One of the most deceptive forms of blog spam is copying previous comments in a thread or text from the blog post or another site and using them to create or automatically generate a new comment.
This type of spammer loves to target dofollow blogs that use plugins like CommentLuv and especially KeywordLuv.
Since many businesses are not aware that they are paying for links using tactics like this one, I am writing this post to point out how this reflects on their businesses as well as the company that is creating spam comments using this method.
I am writing this post for bloggers too – so they know what to watch for and can delete these comments. I hope businesses will see more clearly how someone with very strong ethics perceives what for many seem to be gray areas. I want to go on the record:
Copying a comment written by someone else and using it as your own is clearly unethical.
Here is an example of one I deleted today:
Here is the original comment from that post:
This comment was submitted by a company called ConversionHub based in Singapore. They have an attractive, well-written Web site; however, their actions are a clear indication that their ethics are not in alignment with mine.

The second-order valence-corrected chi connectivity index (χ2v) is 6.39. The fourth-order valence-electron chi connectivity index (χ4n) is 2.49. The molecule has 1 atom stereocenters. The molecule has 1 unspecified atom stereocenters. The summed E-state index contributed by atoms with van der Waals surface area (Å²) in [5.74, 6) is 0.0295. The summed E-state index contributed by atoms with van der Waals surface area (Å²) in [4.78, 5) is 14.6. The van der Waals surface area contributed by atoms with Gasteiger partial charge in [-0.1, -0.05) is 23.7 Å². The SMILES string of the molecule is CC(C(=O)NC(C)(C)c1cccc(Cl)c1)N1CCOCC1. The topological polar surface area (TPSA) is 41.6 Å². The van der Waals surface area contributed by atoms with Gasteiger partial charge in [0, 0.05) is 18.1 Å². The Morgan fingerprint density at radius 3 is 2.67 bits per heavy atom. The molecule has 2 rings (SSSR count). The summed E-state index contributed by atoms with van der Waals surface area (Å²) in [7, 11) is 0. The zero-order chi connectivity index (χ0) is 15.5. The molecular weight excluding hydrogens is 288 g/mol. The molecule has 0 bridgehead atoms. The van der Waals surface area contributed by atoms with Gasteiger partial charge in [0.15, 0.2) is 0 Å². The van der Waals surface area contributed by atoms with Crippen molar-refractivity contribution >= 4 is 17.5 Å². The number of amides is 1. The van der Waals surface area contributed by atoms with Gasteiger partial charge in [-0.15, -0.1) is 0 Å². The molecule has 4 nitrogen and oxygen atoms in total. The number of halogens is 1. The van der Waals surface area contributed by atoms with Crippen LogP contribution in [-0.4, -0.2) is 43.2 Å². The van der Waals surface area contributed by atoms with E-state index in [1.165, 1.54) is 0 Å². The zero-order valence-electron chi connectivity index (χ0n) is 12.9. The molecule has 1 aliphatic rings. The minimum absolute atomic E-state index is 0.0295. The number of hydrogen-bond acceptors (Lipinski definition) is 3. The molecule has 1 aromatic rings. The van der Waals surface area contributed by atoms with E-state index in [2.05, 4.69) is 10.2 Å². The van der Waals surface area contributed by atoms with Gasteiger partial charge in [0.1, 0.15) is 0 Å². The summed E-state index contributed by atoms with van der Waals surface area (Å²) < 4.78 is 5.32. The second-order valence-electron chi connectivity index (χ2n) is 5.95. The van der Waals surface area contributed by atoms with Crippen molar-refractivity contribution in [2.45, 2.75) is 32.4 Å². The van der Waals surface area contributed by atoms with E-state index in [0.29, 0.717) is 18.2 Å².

I would never knowingly recommend a company that acts in a manner that could damage your businesses reputation.
Here is the information from WordPress with the email address obscured because that information is not made public when we comment in a blog.
They are far from the only SEO company selling businesses on the idea of spamming dofollow blogs.
Business Ethics has become as rare as “common” sense. Some of us must be willing to make it far more clear what is ethical and what is not as few have been exposed to ethics training and have no role models with strong moral ethics.
It is unfortunate that society rewards unethical behavior far more consistently than doing the right thing; however, that does not change what is right or wrong.
Being unethical is now the accepted norm in America and across the globe. Mical Johnson recently warned his Internet Marketing Tips blog readers about Online Scams by Fortune 500 companies – another misleading scam in a long history of hidden charges and fees.
As the effects of greed have impacted more and more people, there has been “an explosion of interest in ethics courses” according to The New York Times article A Promise to Be Ethical in an Era of Immorality. Here are some excerpts:
“Nearly 20 percent of the graduating class have signed “The M.B.A. Oath,” a voluntary student-led pledge that the goal of a business manager is to “serve the greater good.” It promises that Harvard M.B.A.’s will act responsibly, ethically and refrain from advancing their “own narrow ambitions” at the expense of others.”
“At Columbia Business School, all students must pledge to an honor code: “As a lifelong member of the Columbia Business School community, I adhere to the principles of truth, integrity, and respect. I will not lie, cheat, steal, or tolerate those who do.””